Mercedes Trucks has revealed that it has updated its MirrorCam for the first time.
The second generation, available for the Actros and Arocs as well as eActros series since April, has evolved with the new system winning several Innovation Awards.
The head of product development at Mercedes Trucks, Prof Uwe Baake, said: “The intensive discussions with our customers and their experiences from day-to-day operations formed the foundations for us to make further adjustments.”
The second MirrorCam generation stands
The exterior of the second MirrorCam generation stands out because the camera arms on both sides have been shortened by ten centimetres.
This applies to both the narrower and wider cab and has the advantage, among other things, that drivers can reverse in a straight line more easily than with the first MirrorCam generation.
This comes because of MirrorCam’s perspective now being more akin to that of conventional glass mirrors.
Its shorter dimensions bring about another advantage because with the 2.50-metre-wide cab, the camera arm now protrudes no further than the kerb mirror which is within drivers’ plain sight.
Collisions with objects at the edge of the road are now virtually impossible, thanks to the width of the chassis being identical – this also applies to the 2.30-metre-wide cab variant.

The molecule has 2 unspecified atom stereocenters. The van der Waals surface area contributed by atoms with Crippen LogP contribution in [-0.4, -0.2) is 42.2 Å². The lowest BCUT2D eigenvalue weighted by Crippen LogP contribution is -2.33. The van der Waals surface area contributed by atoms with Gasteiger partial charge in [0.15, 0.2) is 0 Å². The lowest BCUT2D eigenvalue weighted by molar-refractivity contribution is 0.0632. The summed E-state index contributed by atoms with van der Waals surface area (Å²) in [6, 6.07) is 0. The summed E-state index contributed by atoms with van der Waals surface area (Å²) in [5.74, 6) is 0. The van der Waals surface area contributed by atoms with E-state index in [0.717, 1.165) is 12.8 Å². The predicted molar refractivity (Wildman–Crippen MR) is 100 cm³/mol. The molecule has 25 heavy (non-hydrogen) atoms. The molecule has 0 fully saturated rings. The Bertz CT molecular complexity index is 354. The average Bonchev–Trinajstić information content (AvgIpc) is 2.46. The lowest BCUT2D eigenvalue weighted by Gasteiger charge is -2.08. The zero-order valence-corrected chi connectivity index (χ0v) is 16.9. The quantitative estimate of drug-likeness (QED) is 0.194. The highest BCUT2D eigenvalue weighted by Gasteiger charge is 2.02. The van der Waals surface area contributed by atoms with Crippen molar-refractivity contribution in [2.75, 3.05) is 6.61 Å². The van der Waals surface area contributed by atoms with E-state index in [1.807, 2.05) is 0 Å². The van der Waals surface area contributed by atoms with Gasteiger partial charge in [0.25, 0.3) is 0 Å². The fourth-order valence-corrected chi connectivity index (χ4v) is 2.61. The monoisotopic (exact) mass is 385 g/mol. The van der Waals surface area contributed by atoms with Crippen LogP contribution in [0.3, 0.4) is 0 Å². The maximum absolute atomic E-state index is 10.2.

Mercedes Trucks has also evolved further features
As part of the revision of the camera-based system, Mercedes Trucks has also evolved further features, including a drip edge that has been incorporated at the bottom of MirrorCam.
This will prevent rainwater from running onto the lens and causing undesirable visual effects.
In addition, engineers have optimised the tone mapping so that the image is adapted and displayed correctly on the screen,
The camera system’s evolution in colour and brightness adaptation means that the displays show the area relevant to the driving situation when reversing into a dark or poorly lit facility.
MirrorCam’s revisions can help to manage overtaking
The MirrorCam’s revisions can help to manage overtaking, manoeuvring, driving in poor visibility and darkness, cornering and passing narrow spaces even more safely and without causing stress.
The existing advantages are still available, such as wide-angle mode when manoeuvering backwards and distance lines on the display for better assessing the distance from objects behind the vehicle being driven.
There’s also camera image panning when cornering or monitoring of the vehicle’s surroundings during rest periods.
The interaction between MirrorCam and the cornering assistant is also helpful, especially in complex traffic situations and at confusing junctions.
If there is a risk that a driver fails to spot a cyclist or pedestrian when turning right, the system can intervene within its system limits, to warn the driver as part of a multi-stage process.
And, in the case of the optionally available Active Sideguard Assist, the system initiates automated braking up to a cornering speed of 12 mph. The cornering assistant continues to use the MirrorCam display for visual warnings.